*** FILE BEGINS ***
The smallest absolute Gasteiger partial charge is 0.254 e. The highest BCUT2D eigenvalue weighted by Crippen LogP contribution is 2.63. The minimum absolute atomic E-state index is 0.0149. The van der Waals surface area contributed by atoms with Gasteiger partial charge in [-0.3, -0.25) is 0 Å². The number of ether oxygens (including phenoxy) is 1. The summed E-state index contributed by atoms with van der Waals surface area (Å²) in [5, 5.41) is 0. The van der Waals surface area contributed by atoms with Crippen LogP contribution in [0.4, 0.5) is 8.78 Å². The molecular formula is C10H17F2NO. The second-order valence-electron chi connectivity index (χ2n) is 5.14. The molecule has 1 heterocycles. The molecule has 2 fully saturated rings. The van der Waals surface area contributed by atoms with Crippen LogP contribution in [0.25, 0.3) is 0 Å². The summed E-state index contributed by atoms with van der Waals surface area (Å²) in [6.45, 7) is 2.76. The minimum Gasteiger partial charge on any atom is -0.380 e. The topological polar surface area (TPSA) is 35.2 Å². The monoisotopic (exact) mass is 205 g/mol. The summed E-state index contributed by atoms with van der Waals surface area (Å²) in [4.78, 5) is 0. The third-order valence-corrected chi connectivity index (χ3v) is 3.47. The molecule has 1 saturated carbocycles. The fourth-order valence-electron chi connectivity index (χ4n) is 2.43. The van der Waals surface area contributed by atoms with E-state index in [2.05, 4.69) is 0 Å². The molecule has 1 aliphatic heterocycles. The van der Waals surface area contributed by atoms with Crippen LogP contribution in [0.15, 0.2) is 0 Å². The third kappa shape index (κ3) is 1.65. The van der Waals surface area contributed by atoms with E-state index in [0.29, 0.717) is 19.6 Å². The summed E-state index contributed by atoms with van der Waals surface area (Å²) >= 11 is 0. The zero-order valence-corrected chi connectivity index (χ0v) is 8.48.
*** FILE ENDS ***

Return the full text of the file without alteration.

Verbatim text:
The smallest absolute Gasteiger partial charge is 0.254 e. The highest BCUT2D eigenvalue weighted by Crippen LogP contribution is 2.63. The minimum absolute atomic E-state index is 0.0149. The van der Waals surface area contributed by atoms with Gasteiger partial charge in [-0.3, -0.25) is 0 Å². The number of ether oxygens (including phenoxy) is 1. The summed E-state index contributed by atoms with van der Waals surface area (Å²) in [5, 5.41) is 0. The van der Waals surface area contributed by atoms with Crippen LogP contribution in [0.4, 0.5) is 8.78 Å². The molecular formula is C10H17F2NO. The second-order valence-electron chi connectivity index (χ2n) is 5.14. The molecule has 1 heterocycles. The molecule has 2 fully saturated rings. The van der Waals surface area contributed by atoms with Crippen LogP contribution in [0.25, 0.3) is 0 Å². The summed E-state index contributed by atoms with van der Waals surface area (Å²) in [6.45, 7) is 2.76. The minimum Gasteiger partial charge on any atom is -0.380 e. The topological polar surface area (TPSA) is 35.2 Å². The monoisotopic (exact) mass is 205 g/mol. The summed E-state index contributed by atoms with van der Waals surface area (Å²) in [4.78, 5) is 0. The third-order valence-corrected chi connectivity index (χ3v) is 3.47. The molecule has 1 saturated carbocycles. The fourth-order valence-electron chi connectivity index (χ4n) is 2.43. The van der Waals surface area contributed by atoms with E-state index in [2.05, 4.69) is 0 Å². The molecule has 1 aliphatic heterocycles. The van der Waals surface area contributed by atoms with Crippen LogP contribution in [0.15, 0.2) is 0 Å². The third kappa shape index (κ3) is 1.65. The van der Waals surface area contributed by atoms with E-state index in [0.29, 0.717) is 19.6 Å². The summed E-state index contributed by atoms with van der Waals surface area (Å²) >= 11 is 0. The zero-order valence-corrected chi connectivity index (χ0v) is 8.48.